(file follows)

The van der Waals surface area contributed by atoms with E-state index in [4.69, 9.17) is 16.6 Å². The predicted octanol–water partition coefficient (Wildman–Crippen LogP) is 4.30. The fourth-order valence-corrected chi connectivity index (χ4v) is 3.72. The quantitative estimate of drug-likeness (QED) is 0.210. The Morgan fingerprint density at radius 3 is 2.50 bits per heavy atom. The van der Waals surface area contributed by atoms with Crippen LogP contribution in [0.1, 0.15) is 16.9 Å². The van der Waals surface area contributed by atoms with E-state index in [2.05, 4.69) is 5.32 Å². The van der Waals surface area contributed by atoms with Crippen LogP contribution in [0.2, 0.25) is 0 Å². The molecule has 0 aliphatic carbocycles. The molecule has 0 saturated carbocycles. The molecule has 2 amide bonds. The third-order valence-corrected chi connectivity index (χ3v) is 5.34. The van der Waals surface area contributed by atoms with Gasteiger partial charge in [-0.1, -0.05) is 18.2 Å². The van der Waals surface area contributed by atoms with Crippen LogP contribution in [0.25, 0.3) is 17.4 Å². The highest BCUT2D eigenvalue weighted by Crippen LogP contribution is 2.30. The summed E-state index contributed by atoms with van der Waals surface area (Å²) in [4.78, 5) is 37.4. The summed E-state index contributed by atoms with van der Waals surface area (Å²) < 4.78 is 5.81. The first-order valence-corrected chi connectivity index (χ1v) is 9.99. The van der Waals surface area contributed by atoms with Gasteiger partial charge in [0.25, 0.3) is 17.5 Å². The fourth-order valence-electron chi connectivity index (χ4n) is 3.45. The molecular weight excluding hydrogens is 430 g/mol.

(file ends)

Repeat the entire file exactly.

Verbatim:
The van der Waals surface area contributed by atoms with E-state index in [4.69, 9.17) is 16.6 Å². The predicted octanol–water partition coefficient (Wildman–Crippen LogP) is 4.30. The fourth-order valence-corrected chi connectivity index (χ4v) is 3.72. The quantitative estimate of drug-likeness (QED) is 0.210. The Morgan fingerprint density at radius 3 is 2.50 bits per heavy atom. The van der Waals surface area contributed by atoms with Crippen LogP contribution in [0.1, 0.15) is 16.9 Å². The van der Waals surface area contributed by atoms with E-state index in [2.05, 4.69) is 5.32 Å². The van der Waals surface area contributed by atoms with Crippen LogP contribution in [0.2, 0.25) is 0 Å². The molecule has 0 aliphatic carbocycles. The molecule has 0 saturated carbocycles. The molecule has 2 amide bonds. The third-order valence-corrected chi connectivity index (χ3v) is 5.34. The van der Waals surface area contributed by atoms with Gasteiger partial charge in [-0.1, -0.05) is 18.2 Å². The van der Waals surface area contributed by atoms with Crippen LogP contribution in [0.25, 0.3) is 17.4 Å². The highest BCUT2D eigenvalue weighted by Crippen LogP contribution is 2.30. The summed E-state index contributed by atoms with van der Waals surface area (Å²) in [4.78, 5) is 37.4. The summed E-state index contributed by atoms with van der Waals surface area (Å²) < 4.78 is 5.81. The first-order valence-corrected chi connectivity index (χ1v) is 9.99. The van der Waals surface area contributed by atoms with Gasteiger partial charge in [0.25, 0.3) is 17.5 Å². The fourth-order valence-electron chi connectivity index (χ4n) is 3.45. The molecular weight excluding hydrogens is 430 g/mol.